Classified U.S. intelligence reports are suggesting that China intends to establish its first permanent military presence on the Atlantic Ocean in the tiny Central African country of Equatorial Guinea, raising the prospect that Chinese warships would be able to rearm and refit opposite the U.S. East Coast. Officials at the White House and the Pentagon, including Principal Deputy National Security Advisor Jon Finer, have urged Equatorial Guinea to rebuff Beijing’s overtures, according to U.S. officials. Michael M. Phillips reports for the Wall Street Journal.

President Biden’s administration is expected to announce a diplomatic boycott of the 2022 Beijing Winter Olympics this week. The move would mean that no U.S. government officials would attend the games and would allow the U.S. to send a message on the world stage to China without preventing U.S. athletes from competing. Kaitlan Collins reports for CNN.

Defense Secretary Lloyd Austin has cautioned national security leaders and industry executives against over-hyping recent Chinese weapons tests, while also calling for deeper ties between the Pentagon and technology companies to counter China. During a speech on Saturday at the 2021 Reagan National Defense Forum, Austin said China’s recent hypersonic launch and its gains in nuclear weapons, cyber, and space should be met “with confidence and resolve — not panic and pessimism.” Marcus Weisgerber and Tara Copp report for Defense One.

Secretary of State Antony Blinken has said that a move by China to invade Taiwan and take the island by force would have “terrible consequences.” Blinken said China had been trying to change the status quo over self-ruled Taiwan, and that the U.S. is “resolutely committed” to making sure the island has the means to defend itself. Blinken added that he hoped Chinese leaders would think very carefully about “not precipitating a crisis” across the Taiwan Strait. Reuters reports.

The governing body of tennis, the International Tennis Federation, has not followed the Women’s Tennis Association (WTA) in suspending tournaments in China because it “does not want to punish a billion people.” The WTA has halted tournaments in China because of continued concern for Chinese player Peng Shuai, who accused a top Chinese government official of sexual assault. BBC Sport reports.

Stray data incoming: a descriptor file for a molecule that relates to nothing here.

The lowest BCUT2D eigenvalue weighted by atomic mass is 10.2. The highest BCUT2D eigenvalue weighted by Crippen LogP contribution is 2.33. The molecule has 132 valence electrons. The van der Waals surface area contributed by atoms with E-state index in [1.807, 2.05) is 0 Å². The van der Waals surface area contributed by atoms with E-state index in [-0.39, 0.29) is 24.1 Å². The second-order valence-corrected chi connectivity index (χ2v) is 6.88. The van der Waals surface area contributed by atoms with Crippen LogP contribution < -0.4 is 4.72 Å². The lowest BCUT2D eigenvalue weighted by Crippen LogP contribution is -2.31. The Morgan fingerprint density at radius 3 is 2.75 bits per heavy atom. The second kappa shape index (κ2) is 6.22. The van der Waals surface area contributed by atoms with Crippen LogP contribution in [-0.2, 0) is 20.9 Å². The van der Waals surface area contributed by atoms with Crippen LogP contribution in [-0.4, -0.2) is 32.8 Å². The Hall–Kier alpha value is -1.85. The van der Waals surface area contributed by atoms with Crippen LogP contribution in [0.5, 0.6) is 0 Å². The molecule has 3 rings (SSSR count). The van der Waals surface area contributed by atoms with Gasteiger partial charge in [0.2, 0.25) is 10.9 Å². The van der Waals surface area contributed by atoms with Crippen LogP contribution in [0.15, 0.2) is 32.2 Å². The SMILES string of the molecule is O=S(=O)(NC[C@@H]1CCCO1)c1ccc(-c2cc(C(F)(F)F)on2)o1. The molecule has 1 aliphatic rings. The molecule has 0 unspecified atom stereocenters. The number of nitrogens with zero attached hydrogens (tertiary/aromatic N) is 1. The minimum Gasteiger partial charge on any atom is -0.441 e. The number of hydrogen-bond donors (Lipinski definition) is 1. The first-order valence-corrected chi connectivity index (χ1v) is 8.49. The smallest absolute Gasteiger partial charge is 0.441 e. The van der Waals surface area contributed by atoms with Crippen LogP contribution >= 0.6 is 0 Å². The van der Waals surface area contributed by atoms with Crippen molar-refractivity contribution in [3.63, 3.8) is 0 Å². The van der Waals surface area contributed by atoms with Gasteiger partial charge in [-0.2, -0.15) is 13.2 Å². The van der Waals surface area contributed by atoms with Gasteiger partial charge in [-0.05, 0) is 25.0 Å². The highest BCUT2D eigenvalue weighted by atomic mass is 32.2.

Afghanistan is on the brink of a mass starvation as the humanitarian situation worsens in the country, four months after the Taliban took control. An estimated 22.8 million people in Afghanistan — more than half the country’s population — are expected to face potentially life-threatening food insecurity this winter. Christina Goldbaum reports for the New York Times.

22 nations, including the U.S., have demanded that the Taliban respect its pledge not to harm former Afghan government or security personnel. The joint statement followed a damning report from Human Rights Watch about killings and abductions by the Taliban of former Afghan security forces and government officials. BBC News reports.


The iPhones of at least nine State Department employees were recently hacked by an unknown assailant using spyware from Israeli company NSO Group, according to people familiar with the matter. The hacks, which took place in the last several months, hit U.S. officials either based in Uganda or focused on matters concerning Uganda. Christopher Bing and Joseph Menn report for Reuters.

U.S. Cyber Command has taken offensive action to disrupt cybercriminal groups that have launched ransomware attacks on U.S. companies, a spokesperson has confirmed to CNN. “The spokesperson declined to specify what actions the command had taken. But it’s one of the first, unequivocal acknowledgements from Cyber Command since the Colonial Pipeline ransomware attack in May that the command has targeted criminal gangs that hold the computer systems of US businesses hostage,” Sean Lyngaas reports for CNN.

The U.S.-backed political opposition movement in Venezuela is on the verge of breaking up after a major faction announced its withdrawal yesterday. “Julio Borges, a leading figure in the anti regime coalition, called for an end to the leadership of Juan Guaidó, whom the U.S. and dozens of allies have backed as Venezuela’s legitimate president since January 2019 in a strategy to remove strongman President Nicolás Maduro,” Kejal Vyas reports for the Wall Street Journal.